Filling The Cracks
Why would a girl who has enough trouble keeping up with one blog begin posting on a second one?
It's a fair question. It is.
It's because they invited me to, and also because I wanted to be involved.
Our church started a blog for The Ladies (saying that makes me want to sing it like KJ: This one is forrr the ladiessss! This one's for allll o' y'allll!)... anyway, there are 10 contributing writers and I'm one of them. We're going through Beth Moore's book, So Long Insecurity (it's a good one) and posting about it there, so if you'd like to join us, come on down!
The question was: When was the last time you came face-to-face with our gender's massive struggle with insecurity? Describe the setting.
reposted from joliblog.org
I think I’ve always known girls were insecure. Maybe having a twin sister helped to solidify that early on. Comparing came with birth. It didn’t take long for me to begin to ask myself whether what was different about me was as good as what was different about her. I learned to scrutinize myself from the beginning.
I remember the first time I felt embarrassed about myself – insecure. I was probably 7 or 8 years old. There used to be a Hefty Cinch Sack commercial that ran on TV in the 80s. There was a little jingle that went like this: “Hefty! Hefty! Hefty! (in a deep voice) Wimpy! Wimpy! Wimpy! (in a high-pitch, tiny voice)”. My mom used to sing that song toward my sister and I, poking me at the ‘hefty’ part, and when she did, my heart sank.
I thought she was saying that I was fat, because I’ve always been slightly bigger than my sister. I wasn’t big, just bigger, and that –er made all the difference. Thinness became my idol, and my weight, my greatest insecurity. If I could be smaller, I would be better. People like thin. Thinness, I reasoned, would buffer me against rejection.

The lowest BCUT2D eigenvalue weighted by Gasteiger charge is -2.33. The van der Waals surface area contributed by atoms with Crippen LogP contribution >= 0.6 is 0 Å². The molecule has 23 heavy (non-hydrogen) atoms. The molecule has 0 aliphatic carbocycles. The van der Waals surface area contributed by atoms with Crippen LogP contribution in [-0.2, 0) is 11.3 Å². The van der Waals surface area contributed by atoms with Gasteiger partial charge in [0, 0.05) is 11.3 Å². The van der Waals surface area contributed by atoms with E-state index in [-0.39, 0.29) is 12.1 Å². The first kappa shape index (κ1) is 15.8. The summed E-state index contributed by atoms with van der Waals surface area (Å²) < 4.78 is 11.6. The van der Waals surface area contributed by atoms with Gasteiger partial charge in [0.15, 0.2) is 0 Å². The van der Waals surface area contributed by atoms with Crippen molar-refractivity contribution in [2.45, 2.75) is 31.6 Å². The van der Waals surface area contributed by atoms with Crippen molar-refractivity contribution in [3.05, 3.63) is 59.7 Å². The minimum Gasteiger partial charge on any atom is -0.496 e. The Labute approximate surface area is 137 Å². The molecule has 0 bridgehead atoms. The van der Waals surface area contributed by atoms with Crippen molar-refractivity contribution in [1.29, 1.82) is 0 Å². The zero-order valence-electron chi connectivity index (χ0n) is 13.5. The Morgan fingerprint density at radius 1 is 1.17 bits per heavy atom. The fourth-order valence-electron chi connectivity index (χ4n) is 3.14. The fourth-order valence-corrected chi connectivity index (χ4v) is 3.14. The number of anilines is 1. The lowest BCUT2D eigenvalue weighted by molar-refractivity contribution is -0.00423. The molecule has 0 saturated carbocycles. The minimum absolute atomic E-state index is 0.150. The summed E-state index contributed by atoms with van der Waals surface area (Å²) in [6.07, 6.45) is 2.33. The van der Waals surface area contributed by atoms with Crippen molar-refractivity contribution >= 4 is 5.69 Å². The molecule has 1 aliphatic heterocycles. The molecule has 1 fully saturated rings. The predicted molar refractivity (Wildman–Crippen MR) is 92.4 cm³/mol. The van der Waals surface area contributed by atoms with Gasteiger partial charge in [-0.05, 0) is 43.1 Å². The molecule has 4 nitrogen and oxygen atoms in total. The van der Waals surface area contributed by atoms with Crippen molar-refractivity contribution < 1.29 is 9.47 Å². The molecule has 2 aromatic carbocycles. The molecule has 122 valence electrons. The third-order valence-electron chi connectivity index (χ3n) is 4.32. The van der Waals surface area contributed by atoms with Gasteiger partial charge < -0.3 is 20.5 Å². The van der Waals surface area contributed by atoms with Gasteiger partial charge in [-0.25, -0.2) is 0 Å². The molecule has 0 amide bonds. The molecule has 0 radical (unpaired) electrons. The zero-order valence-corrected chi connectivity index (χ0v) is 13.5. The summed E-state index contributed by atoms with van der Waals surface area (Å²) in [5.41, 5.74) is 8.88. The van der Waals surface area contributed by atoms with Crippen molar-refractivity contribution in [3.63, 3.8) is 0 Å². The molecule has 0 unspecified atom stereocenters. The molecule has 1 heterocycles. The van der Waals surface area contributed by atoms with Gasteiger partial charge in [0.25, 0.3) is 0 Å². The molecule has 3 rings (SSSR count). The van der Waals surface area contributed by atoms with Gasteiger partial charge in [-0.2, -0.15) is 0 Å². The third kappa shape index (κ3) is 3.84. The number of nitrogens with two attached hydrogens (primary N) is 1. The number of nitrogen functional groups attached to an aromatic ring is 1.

That single wound carried me into many a needy relationship, seeking to be liked, chosen… even by boys I didn’t even want! I feared being passed over more than anything. I would suck in my stomach, stand a little taller, trying to flatten myself. Being ‘not chosen’ is a part of life. I know it is – but because of the “fissure down the spine of my soul”, each time it happened, it was ruinous to me. I crumbled and became more desperate, more obsessed, more sullen and more contemptuous of myself.
I’m 31 now and this year was the first healing I’ve received from that memory. Twenty-four years of damage, and that from one memory. It’s hard to shake loose from something that old, but praise His name, Jesus is not confined by time. Recently, I was having a really difficult time – feeling rejected, spending a lot of time in breakdown over it, and I called a friend to meet with me.
We began to pray together and I was feeling embarrassed. She asked, “When was the first time you remember feeling that way”, and I was immediately taken back to the Hefty memory. I saw myself as that little girl, and when my Mom sang those words the room went all white, like in the movies. I saw myself standing there, alone, dejected, embarrassed, my head hanging down in defeat. My friend then asked, “Do you see Jesus?” Yes, I answered. “Where is He?” He’s crouched down on one knee, next to me. He’s holding my hand and looking up into my face, smiling. She then asks, “What does He want to say to you?” Before I can get the whole question out to Him, He answers, “I like you.” My heart swells with happy tears. There are no words that would’ve meant more to me than those three. What a sweetheart He is!
The memory of that song will never haunt me again the way that it used to, wounding me at every remembrance. The message has changed and I can’t go back there without seeing Him there, holding my hand and hearing His words to my heart. “I like you.” There is nothing else that could make me feel more secure. This gift He’s given me, this gift of His affirming words (my #1 Love Language, incidentally)…He’s rewriting my story, filling my cracks, making me more secure one wound at a time, and I couldn’t love Him more for it.
What about you? Have you stood face-to-face with insecurity?